Watch The Wackness
- 1 hr 44 min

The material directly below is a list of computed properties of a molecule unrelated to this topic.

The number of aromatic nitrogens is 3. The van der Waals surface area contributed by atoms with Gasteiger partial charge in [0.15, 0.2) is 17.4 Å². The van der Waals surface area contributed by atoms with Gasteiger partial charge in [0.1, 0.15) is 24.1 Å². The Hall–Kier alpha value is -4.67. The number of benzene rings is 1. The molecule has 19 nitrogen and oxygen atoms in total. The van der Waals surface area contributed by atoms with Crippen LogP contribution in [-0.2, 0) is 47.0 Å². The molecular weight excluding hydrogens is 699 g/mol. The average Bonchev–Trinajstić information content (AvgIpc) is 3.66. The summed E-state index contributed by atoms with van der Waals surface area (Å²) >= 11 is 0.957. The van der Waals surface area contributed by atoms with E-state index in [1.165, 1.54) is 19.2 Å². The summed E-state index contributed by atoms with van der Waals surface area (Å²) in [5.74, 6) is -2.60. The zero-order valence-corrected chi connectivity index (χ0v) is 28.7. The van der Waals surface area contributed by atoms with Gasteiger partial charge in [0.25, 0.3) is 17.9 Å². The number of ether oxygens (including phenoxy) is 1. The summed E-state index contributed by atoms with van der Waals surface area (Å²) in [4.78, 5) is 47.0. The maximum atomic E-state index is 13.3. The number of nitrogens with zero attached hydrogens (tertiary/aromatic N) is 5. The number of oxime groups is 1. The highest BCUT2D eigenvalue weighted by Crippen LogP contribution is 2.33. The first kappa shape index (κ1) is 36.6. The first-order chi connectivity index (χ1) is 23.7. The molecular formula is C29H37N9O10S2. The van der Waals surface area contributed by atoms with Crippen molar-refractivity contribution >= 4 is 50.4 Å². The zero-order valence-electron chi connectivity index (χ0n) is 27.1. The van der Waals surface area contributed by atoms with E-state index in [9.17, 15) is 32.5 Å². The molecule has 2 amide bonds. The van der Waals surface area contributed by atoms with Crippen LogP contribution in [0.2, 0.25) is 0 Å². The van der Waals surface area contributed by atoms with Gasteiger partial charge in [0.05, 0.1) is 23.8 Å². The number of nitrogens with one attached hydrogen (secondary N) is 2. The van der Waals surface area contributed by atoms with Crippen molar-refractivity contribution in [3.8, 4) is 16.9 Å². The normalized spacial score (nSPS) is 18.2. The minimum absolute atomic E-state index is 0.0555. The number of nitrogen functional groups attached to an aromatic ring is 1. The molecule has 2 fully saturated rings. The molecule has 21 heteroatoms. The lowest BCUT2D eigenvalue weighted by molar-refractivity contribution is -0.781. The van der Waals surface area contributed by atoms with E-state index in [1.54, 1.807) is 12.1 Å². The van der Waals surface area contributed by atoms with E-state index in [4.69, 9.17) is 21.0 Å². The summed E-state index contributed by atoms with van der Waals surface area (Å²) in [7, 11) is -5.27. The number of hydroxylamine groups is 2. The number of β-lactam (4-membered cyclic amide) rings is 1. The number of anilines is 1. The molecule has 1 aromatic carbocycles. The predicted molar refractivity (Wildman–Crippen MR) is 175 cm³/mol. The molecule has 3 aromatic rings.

The Wackness is a coming-of-age drama film that premiered at the Sundance Film Festival in 2008. Directed by Jonathan Levine, the movie stars Josh Peck as Luke Shapiro, a teenage marijuana dealer who is struggling to find his place in the world during the summer of 1994 in New York City. The movie begins with Luke graduating from high school, but unlike his peers, he has no plans for the future. Instead, he spends his time smoking weed, listening to hip hop, and trying to impress his crush, Stephanie (Olivia Thirlby). When his parents' marriage begins to fall apart, Luke sees an opportunity to make some money by selling drugs to his therapist, Dr. Squires (Ben Kingsley). Dr. Squires, who is struggling with his own personal and professional issues, becomes intrigued by Luke and begins to offer him free therapy sessions in exchange for marijuana. As the two begin to bond over their shared love of hip hop, they both begin to confront their past traumas and search for a way to move forward. The movie explores themes of loneliness, isolation, and the search for connection. Luke is desperate for someone to understand him, while Dr. Squires is jaded and cynical, having lost all faith in humanity. Their unlikely friendship allows them both to confront their demons and find hope for the future. The film captures the nostalgia of the mid-90s with its soundtrack featuring artists like Nas, A Tribe Called Quest, and Biggie Smalls. The movie also features cameos from hip hop legends Method Man and Mary J. Blige, adding to the film's authenticity. The acting in the film is superb, particularly from Ben Kingsley, who delivers a nuanced and complex performance as the troubled therapist. Josh Peck also shines as Luke, bringing a depth and vulnerability to the character that makes him sympathetic, despite his flaws. The cinematography of the movie is also noteworthy, capturing the grittiness and beauty of New York City. The movie is peppered with gorgeous shots of the city at night, capturing the frenetic energy and danger of urban life. Overall, The Wackness is a poignant and bittersweet film that explores the complexities of human connection in a world that often feels alienating and lonely. It is a love letter to hip hop and a nostalgic look back at a time when life felt both simpler and more uncertain. The film is not without its flaws, but it is a powerful and moving portrait of two lost souls searching for a way to connect in a world that often feels disconnected.